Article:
Document Type

Article

Publication Date

12-1-2016

Publication Title

BMJ Open

Abstract

Objective: This study surveyed all Iraqi medical schools and a cross-section of Iraqi medical students regarding their institutional and student experiences of medical education amidst ongoing conflict. The objective was to better understand the current resources and challenges facing medical schools, and the impacts of conflict on the training landscape and student experience, to provide evidence for further research and policy development. Setting: Deans of all Iraqi medical schools registered in the World Directory of Medical Schools were invited to participate in a survey electronically. Medical students from three Iraqi medical schools were invited to participate in a survey electronically. Outcomes: Primary: Student enrolment and graduation statistics; human resources of medical schools; dean perspectives on impact of conflict. Secondary: Medical student perspectives on quality of teaching, welfare and future career intentions. Findings: Of 24 medical schools listed in the World Directory of Medical Schools, 15 replied to an initial email sent to confirm their contact details, and 8 medical schools responded to our survey, giving a response rate from contactable medical schools of 53% and overall of 33%. Five (63%) medical schools reported medical student educational attainment being impaired or significantly impaired; 4 (50%) felt the quality of training medical schools could offer had been impaired or significantly impaired due to conflict. A total of 197 medical students responded, 62% of whom felt their safety had been threatened due to violent insecurity. The majority (56%) of medical students intended to leave Iraq after graduating. Conclusions: Medical schools are facing challenges in staff recruitment and adequate resource provision; the majority believe quality of training has suffered as a result. Medical students are experiencing added psychological stress and lower quality of teaching; the majority intend to leave Iraq after graduation.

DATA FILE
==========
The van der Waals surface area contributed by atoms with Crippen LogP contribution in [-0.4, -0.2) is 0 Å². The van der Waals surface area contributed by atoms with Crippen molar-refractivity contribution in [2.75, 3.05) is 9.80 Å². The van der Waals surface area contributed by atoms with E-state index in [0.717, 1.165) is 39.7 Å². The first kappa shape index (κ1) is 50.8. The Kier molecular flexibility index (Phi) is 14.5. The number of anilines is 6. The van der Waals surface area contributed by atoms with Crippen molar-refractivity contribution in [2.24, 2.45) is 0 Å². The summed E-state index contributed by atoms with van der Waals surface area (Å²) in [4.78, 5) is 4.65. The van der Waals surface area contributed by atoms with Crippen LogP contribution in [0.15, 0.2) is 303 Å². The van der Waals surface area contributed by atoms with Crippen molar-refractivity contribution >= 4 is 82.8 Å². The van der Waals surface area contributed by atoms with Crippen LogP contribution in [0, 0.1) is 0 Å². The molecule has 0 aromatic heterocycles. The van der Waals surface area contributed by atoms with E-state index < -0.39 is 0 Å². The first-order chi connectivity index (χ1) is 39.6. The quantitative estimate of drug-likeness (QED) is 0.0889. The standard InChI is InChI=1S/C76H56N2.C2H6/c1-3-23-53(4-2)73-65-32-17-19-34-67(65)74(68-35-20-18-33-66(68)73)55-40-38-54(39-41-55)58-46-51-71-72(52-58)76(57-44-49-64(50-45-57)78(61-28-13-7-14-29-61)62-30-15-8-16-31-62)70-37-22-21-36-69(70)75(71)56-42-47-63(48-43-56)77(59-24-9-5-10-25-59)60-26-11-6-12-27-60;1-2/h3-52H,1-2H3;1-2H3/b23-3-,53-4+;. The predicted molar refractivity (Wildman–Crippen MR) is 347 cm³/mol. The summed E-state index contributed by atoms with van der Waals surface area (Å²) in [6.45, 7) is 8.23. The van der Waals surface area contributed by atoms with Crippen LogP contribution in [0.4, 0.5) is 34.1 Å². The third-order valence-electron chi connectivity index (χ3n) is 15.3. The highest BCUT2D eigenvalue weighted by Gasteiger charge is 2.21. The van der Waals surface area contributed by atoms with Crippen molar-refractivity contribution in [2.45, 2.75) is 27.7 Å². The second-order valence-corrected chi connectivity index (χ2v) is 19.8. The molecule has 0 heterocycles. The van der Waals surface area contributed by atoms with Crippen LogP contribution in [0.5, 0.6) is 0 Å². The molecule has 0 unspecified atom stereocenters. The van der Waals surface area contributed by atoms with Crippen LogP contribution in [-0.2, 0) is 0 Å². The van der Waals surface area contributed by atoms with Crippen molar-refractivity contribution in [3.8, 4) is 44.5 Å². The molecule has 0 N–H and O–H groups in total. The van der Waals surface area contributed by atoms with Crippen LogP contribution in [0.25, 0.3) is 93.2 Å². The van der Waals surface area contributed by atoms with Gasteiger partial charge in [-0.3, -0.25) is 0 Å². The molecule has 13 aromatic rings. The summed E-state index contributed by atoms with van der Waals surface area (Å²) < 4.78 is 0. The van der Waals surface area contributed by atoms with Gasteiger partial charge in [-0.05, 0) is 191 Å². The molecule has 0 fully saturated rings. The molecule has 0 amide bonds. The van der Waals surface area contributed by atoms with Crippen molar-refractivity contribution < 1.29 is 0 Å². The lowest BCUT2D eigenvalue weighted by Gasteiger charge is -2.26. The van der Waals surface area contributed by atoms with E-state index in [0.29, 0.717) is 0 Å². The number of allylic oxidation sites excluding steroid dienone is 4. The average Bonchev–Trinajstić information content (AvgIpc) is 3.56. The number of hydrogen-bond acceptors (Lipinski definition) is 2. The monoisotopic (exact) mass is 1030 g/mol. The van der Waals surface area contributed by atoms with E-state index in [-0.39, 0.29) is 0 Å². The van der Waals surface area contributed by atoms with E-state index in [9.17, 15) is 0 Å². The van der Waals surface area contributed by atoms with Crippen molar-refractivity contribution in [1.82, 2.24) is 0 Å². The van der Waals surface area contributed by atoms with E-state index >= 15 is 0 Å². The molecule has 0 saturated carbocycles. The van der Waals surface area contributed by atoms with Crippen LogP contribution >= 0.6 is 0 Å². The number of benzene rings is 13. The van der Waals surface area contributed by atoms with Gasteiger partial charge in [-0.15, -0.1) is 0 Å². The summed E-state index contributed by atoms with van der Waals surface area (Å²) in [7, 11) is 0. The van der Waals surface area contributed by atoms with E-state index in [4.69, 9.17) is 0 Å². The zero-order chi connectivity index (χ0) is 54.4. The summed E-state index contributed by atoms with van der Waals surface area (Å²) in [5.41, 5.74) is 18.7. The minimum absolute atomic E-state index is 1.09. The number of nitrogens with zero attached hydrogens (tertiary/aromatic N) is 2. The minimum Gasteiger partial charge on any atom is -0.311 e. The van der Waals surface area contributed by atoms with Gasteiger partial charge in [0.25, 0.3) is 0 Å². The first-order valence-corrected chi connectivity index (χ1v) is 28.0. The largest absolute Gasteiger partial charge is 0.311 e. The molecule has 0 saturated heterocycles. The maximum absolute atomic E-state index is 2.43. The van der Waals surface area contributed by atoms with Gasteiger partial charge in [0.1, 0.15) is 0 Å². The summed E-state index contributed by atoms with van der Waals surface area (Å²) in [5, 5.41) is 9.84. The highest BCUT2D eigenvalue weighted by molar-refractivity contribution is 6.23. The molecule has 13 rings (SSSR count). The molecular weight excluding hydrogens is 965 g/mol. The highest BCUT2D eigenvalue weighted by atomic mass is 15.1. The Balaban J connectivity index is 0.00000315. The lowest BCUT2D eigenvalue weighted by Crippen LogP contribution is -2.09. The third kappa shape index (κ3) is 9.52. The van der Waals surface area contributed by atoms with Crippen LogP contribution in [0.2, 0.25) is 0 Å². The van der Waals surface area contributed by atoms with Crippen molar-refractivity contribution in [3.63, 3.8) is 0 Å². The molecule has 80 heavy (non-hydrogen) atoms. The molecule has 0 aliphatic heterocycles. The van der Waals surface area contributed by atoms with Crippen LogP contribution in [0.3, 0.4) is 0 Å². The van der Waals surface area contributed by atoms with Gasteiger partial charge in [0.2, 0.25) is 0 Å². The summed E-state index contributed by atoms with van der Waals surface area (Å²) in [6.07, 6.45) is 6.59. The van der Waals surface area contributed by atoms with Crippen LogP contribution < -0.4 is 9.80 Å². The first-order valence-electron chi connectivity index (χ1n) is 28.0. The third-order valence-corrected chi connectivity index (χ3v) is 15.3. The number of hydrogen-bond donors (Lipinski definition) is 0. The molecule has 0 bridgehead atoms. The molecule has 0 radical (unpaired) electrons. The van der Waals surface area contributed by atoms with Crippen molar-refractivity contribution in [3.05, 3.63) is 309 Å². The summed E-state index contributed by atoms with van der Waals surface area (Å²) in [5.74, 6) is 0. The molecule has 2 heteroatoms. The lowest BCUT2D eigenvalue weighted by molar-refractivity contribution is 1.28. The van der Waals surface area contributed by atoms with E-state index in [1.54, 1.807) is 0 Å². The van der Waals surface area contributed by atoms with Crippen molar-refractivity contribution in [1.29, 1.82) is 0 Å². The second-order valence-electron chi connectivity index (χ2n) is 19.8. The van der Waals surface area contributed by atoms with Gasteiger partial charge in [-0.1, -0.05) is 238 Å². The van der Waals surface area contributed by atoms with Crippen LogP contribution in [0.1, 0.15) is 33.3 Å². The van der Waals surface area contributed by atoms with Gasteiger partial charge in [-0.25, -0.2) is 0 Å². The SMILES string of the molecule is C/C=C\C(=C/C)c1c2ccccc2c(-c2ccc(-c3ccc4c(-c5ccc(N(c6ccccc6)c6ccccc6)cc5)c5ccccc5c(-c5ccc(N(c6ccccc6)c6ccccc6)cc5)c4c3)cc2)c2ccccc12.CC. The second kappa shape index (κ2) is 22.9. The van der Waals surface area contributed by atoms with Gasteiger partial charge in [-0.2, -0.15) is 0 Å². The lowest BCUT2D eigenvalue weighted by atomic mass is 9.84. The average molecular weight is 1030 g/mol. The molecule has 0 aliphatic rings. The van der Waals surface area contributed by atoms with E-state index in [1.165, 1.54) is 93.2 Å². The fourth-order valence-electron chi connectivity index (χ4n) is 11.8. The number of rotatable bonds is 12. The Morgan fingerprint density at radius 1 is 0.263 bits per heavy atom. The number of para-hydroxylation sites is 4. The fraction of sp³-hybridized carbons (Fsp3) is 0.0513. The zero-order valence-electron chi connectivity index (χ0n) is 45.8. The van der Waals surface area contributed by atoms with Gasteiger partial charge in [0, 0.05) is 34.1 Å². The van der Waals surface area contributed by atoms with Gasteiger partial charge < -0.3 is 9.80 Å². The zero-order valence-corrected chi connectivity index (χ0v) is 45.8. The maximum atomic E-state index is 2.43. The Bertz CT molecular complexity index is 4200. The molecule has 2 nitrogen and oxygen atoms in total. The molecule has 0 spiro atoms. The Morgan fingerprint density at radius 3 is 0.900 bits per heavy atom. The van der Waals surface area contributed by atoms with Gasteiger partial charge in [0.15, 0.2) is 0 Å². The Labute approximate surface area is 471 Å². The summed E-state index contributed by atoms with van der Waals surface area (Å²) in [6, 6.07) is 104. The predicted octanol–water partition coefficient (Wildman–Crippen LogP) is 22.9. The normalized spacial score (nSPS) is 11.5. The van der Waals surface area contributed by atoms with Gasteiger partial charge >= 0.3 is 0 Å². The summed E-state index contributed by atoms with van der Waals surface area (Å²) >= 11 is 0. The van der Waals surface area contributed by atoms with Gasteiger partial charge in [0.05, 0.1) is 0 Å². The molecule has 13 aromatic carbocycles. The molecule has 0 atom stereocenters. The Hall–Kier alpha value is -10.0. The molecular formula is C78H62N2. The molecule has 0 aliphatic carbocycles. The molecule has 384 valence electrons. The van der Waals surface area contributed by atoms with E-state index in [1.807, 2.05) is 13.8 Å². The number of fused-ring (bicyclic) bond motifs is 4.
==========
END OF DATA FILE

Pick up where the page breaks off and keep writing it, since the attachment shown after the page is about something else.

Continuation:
DOI

10.1136/bmjopen-2015-010460

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